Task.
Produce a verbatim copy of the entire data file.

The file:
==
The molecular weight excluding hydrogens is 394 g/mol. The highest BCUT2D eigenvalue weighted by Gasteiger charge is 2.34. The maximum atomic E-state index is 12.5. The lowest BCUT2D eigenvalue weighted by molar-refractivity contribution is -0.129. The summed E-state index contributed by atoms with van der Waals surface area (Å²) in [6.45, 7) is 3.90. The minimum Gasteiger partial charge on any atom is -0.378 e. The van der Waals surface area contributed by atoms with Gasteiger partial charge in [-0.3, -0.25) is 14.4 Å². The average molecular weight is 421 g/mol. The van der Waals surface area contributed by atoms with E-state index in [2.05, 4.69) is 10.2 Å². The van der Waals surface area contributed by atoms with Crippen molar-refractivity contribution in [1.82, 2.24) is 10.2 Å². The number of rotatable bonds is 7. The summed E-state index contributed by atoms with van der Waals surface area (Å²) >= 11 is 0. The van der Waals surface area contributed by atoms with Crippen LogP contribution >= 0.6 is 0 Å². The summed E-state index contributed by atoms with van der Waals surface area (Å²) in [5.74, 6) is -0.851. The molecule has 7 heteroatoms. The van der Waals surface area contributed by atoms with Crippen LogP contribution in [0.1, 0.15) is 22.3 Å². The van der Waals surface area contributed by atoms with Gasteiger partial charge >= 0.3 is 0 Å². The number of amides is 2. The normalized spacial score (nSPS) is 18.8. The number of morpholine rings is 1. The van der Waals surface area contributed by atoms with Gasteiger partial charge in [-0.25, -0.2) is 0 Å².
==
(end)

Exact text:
The molecular weight excluding hydrogens is 394 g/mol. The highest BCUT2D eigenvalue weighted by Gasteiger charge is 2.34. The maximum atomic E-state index is 12.5. The lowest BCUT2D eigenvalue weighted by molar-refractivity contribution is -0.129. The summed E-state index contributed by atoms with van der Waals surface area (Å²) in [6.45, 7) is 3.90. The minimum Gasteiger partial charge on any atom is -0.378 e. The van der Waals surface area contributed by atoms with Gasteiger partial charge in [-0.3, -0.25) is 14.4 Å². The average molecular weight is 421 g/mol. The van der Waals surface area contributed by atoms with E-state index in [2.05, 4.69) is 10.2 Å². The van der Waals surface area contributed by atoms with Crippen molar-refractivity contribution in [1.82, 2.24) is 10.2 Å². The number of rotatable bonds is 7. The summed E-state index contributed by atoms with van der Waals surface area (Å²) >= 11 is 0. The van der Waals surface area contributed by atoms with Crippen LogP contribution >= 0.6 is 0 Å². The summed E-state index contributed by atoms with van der Waals surface area (Å²) in [5.74, 6) is -0.851. The molecule has 7 heteroatoms. The van der Waals surface area contributed by atoms with Crippen LogP contribution in [0.1, 0.15) is 22.3 Å². The van der Waals surface area contributed by atoms with Gasteiger partial charge >= 0.3 is 0 Å². The number of amides is 2. The normalized spacial score (nSPS) is 18.8. The number of morpholine rings is 1. The van der Waals surface area contributed by atoms with Gasteiger partial charge in [-0.25, -0.2) is 0 Å².